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Evolutionary Changes

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Evolutionary Changes

How do we know populations are evolving? We will discuss what evolutionary changes are, what examples of evolutionary change have been observed in various lines of evidence, and what causes evolutionary change.

What are evolutionary changes?

Evolution is a gradual and cumulative change in the heritable traits of a population of organisms over time. This change takes place over the course of many generations. Patterns of evolutionary change can be observed through different lines of evidence, including fossils, homology, molecular biology, and direct observations. These observations show that lifeforms change over time.

What are examples of observed evolutionary changes?

In this section, we will discuss some examples of evolutionary changes.

Darwin’s finches

Darwin’s finches show us evolutionary changes that lead to the emergence of many descendant species with adaptations to their specific environment.

In his travels to the Galapagos Islands, Darwin found over a dozen species of finches that were very similar in size and color, but had varied beak shapes. Darwin thought their unique beaks gave them a higher chance of survival. For instance, some finches had broad, blunt beaks which helped them crack nuts and seeds while other finches had long, pointed beaks which helped them snatch insects.

Darwin theorized that all of the different finch species on the Galapagos Islands came from one parent species that first colonized the islands millions of years ago (Fig. 1). Darwin explained that as populations of the parent species spread from one uninhabited island to the next, they adapted to different ecological niches and rapidly evolved into many descendant species.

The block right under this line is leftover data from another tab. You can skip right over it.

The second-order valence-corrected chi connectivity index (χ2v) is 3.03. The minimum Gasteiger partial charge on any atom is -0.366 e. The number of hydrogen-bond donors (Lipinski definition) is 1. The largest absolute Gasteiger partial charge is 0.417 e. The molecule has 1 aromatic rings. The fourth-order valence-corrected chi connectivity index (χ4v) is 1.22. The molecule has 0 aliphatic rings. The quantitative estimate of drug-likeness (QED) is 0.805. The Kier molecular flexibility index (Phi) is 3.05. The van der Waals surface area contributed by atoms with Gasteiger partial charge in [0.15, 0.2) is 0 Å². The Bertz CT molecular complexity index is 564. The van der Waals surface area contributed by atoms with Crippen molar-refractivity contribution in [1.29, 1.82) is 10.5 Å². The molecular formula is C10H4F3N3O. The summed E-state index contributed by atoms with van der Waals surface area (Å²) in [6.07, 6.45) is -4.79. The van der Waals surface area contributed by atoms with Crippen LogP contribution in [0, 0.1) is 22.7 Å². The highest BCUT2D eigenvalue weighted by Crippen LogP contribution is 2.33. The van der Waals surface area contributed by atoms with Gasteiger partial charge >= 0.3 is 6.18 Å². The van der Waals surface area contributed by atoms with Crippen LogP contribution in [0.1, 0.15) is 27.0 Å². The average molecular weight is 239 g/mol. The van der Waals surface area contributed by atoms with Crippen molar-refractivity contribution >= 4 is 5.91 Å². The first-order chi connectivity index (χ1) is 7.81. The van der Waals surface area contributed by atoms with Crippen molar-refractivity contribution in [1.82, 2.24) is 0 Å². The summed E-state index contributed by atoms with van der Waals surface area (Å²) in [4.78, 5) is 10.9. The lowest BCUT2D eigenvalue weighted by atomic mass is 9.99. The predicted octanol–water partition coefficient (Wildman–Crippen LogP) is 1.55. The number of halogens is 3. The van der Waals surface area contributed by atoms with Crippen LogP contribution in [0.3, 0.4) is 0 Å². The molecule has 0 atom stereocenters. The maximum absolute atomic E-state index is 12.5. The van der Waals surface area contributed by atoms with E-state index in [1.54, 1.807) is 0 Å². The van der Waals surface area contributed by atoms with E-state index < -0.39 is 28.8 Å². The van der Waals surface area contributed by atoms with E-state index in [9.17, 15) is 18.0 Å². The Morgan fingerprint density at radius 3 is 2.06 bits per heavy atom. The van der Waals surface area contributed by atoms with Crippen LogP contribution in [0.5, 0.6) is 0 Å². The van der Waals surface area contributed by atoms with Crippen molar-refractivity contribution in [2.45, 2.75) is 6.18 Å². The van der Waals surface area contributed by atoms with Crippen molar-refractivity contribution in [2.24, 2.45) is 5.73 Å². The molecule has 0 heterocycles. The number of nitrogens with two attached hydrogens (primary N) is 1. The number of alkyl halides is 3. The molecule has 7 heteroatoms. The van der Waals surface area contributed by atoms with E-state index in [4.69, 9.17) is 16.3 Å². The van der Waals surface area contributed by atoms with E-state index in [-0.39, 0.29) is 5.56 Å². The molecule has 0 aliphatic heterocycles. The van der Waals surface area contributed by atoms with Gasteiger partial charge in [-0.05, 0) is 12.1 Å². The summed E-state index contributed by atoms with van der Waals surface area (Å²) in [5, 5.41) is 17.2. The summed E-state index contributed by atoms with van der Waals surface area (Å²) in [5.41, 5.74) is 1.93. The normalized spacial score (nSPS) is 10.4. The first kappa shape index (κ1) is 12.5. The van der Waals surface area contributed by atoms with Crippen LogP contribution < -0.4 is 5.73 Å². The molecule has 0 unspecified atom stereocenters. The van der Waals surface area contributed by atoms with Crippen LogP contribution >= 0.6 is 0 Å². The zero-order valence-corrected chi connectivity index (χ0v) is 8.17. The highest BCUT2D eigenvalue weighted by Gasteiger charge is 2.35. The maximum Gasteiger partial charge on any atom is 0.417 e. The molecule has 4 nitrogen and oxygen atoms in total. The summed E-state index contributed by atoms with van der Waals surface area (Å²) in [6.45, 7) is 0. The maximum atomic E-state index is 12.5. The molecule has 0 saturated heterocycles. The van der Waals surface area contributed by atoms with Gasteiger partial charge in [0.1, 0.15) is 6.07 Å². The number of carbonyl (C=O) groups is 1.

A diagram showing how a parent species of finch rapidly formed several new species of finch with different beak shapes and feeding habits.

Figure 1. A diagram showing how a parent species of finch rapidly formed several new species of finch with different beak shapes and feeding habits. Source: National Human Genome Research Institute's Talking Glossary, Public domain, via Wikimedia Commons.

Peppered moths

We can observe evolutionary changes in the coloration of peppered moths as an effect of their environment.

Peppered moths have evolved to be either very light or very dark. In rural areas, they are very light because darker-colored moths are easily seen so they are more vulnerable to predators. In industrial areas, they are very dark because their surroundings are dark so lighter-colored moths are more vulnerable to predators. Few medium-colored moths are left because they had less chance of survival in either area.

Cetaceans

The fossil record documents broad evolutionary changes that caused new groups of organisms to emerge. For example, fossils show that the pelvis and hind limb bones of extinct cetaceans ancestors became smaller over time, eventually disappearing completely and developing into flukes and flippers. By studying the fossil record, we can observe the evolutionary changes that caused cetaceans (an order of marine mammals that includes whales, dolphins, and porpoises) to branch off from terrestrial mammals like hippopotamuses, pigs, and cows.

Are there direct observations of evolutionary change?

Evolutionary changes can also be observed directly in species with fast reproductive cycles such as bacteria. For example, when bacteria are exposed to antibiotics, individuals with no resistance quickly die off. Individuals with resistance to the antibiotic are able to survive and reproduce. Then, resistant traits are passed on to more individuals in the population. Eventually, the population becomes more resistant.

What are the agents or causes of evolutionary change?

If at least one of five conditions are met, a population would depart from the Hardy-Weinberg equilibrium, which is the state in which a population is not evolving. These conditions are described in the following section.